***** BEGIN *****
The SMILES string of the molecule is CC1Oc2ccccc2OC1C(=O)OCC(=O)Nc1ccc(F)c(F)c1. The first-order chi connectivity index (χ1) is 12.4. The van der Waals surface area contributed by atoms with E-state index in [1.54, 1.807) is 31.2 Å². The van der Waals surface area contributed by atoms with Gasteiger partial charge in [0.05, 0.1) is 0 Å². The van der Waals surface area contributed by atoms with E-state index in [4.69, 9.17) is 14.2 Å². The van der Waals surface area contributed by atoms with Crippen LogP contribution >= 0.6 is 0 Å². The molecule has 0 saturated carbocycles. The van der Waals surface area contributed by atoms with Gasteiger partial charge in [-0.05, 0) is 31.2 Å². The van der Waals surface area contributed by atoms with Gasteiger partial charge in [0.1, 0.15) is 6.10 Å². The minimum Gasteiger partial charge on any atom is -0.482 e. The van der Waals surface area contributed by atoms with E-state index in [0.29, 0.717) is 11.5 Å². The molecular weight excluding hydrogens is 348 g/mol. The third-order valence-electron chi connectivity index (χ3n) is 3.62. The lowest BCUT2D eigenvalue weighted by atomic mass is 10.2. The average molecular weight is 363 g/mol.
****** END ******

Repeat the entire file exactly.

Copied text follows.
The SMILES string of the molecule is CC1Oc2ccccc2OC1C(=O)OCC(=O)Nc1ccc(F)c(F)c1. The first-order chi connectivity index (χ1) is 12.4. The van der Waals surface area contributed by atoms with E-state index in [1.54, 1.807) is 31.2 Å². The van der Waals surface area contributed by atoms with Gasteiger partial charge in [0.05, 0.1) is 0 Å². The van der Waals surface area contributed by atoms with E-state index in [4.69, 9.17) is 14.2 Å². The van der Waals surface area contributed by atoms with Crippen LogP contribution >= 0.6 is 0 Å². The molecule has 0 saturated carbocycles. The van der Waals surface area contributed by atoms with Gasteiger partial charge in [-0.05, 0) is 31.2 Å². The van der Waals surface area contributed by atoms with Gasteiger partial charge in [0.1, 0.15) is 6.10 Å². The minimum Gasteiger partial charge on any atom is -0.482 e. The van der Waals surface area contributed by atoms with E-state index in [0.29, 0.717) is 11.5 Å². The molecular weight excluding hydrogens is 348 g/mol. The third-order valence-electron chi connectivity index (χ3n) is 3.62. The lowest BCUT2D eigenvalue weighted by atomic mass is 10.2. The average molecular weight is 363 g/mol.